‘Potholes are ruining Hartlepool nature reserve visits’

Potholes on the road to North Gare car park.
Potholes on the road to North Gare car park.

Visitors to a popular nature reserve are calling for action to be taken quickly over its rapidly deteriorating main access road.

The track to the North Gare car park, off Tees Road on the outskirts of Seaton Carew, is almost impassable due to huge potholes around half way down.

The road, which is owned by Hartlepool Borough Council but has not been adopted, crosses the Seaton Common Local Nature Reserve and Site of Scientific Interest.

It also provides access to the Seaton Dunes and mouth of the River Tees area.

Geoff Hare, a retired nurse, of Kingsley Avenue, Hartlepool, visits the area twice a day to walk his dogs.

He said: “If you are trying to promote conservation and the countryside then access is paramount.”

Geoffrey Knowlson, also from Hartlepool, said: “I haven’t been down here for five or six years and I was shocked at the state of the road.”

Alan Bell, who works with people with disabilities, said: “It’s an absolutely gorgeous place, it is just coming in and going out that is the problem.”

The Friends of Teesmouth, Seaton Dunes and Common group says developer contributions from future house building should be used to help maintain the area.

Spokesman Robert Smith: “It is a magnet for visitors coming to enjoy the wildlife, extensive dune system, vast expanse of clean beach and magnificent views.

“Allowing the road to become impassable would be a false economy.

“If visitors are forced to use the alternative Zinc Works Road access, the result will be absolute chaos as parking down there is limited to a handful of spaces.

“It is accepted that Hartlepool council does not have the ready cash to undertake full repairs, but the next housing development application for the Seaton area could well provide funding by way of developer contributions.”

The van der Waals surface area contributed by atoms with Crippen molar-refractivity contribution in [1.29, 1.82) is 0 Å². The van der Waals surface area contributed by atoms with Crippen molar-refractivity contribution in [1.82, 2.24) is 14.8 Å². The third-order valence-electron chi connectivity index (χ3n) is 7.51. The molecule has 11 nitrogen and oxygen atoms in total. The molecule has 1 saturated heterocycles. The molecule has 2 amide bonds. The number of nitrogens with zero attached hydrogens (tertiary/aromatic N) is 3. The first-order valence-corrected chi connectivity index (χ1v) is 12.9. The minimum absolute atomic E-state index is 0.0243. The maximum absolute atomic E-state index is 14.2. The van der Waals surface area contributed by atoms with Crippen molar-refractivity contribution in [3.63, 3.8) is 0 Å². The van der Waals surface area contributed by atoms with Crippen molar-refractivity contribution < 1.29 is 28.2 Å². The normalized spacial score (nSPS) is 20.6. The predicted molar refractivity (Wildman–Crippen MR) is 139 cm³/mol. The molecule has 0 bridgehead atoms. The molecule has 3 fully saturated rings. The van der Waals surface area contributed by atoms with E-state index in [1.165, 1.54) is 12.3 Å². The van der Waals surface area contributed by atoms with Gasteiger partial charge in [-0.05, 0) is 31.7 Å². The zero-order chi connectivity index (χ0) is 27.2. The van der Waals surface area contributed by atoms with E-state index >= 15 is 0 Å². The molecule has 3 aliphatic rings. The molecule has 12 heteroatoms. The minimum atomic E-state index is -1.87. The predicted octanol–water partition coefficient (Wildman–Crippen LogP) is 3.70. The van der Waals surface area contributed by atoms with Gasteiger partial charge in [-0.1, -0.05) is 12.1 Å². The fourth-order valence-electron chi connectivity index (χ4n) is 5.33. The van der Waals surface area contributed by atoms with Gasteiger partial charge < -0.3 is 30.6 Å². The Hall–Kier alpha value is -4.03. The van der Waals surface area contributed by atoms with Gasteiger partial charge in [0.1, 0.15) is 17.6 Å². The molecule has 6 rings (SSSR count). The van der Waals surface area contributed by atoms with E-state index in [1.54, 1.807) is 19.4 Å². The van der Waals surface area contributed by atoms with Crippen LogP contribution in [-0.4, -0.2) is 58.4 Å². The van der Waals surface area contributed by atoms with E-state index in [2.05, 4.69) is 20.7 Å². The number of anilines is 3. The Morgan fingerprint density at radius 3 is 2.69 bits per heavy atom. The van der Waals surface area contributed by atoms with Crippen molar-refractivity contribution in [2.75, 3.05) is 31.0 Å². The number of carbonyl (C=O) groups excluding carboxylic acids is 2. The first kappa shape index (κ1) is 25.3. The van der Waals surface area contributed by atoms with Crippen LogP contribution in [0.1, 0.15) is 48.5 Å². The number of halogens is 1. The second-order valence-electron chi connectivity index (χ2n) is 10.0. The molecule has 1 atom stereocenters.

Mr Smith added it was vital the council repaired the worst section in the meantime and urged visitors to contact the local authority to voice their concerns.

A council spokesman said: “We acknowledge that this road, which is in council ownership but not adopted, is in a poor condition and we understand the concerns that have been expressed.

“Some repairs were carried out towards the end of last year and we hoped these would provide us with some breathing space whilst we tried to secure funds for more permanent improvements.

“Unfortunately, particularly heavy rain around that time meant that water poured off surrounding land and effectively washed away the repairs on the worst affected section of road.”

A recent funding application to the SITA Trust was unsuccessful but the council says it will continue to look for other sources.

Regarding the suggestion to secure funds through a legal agreement with a developer, the council added: “This is not an option as there is currently no scope to reach such an agreement.

“However, should new developments be proposed in the area then the possibility of securing a financial contribution towards the cost of a road improvement scheme could be explored at that time.”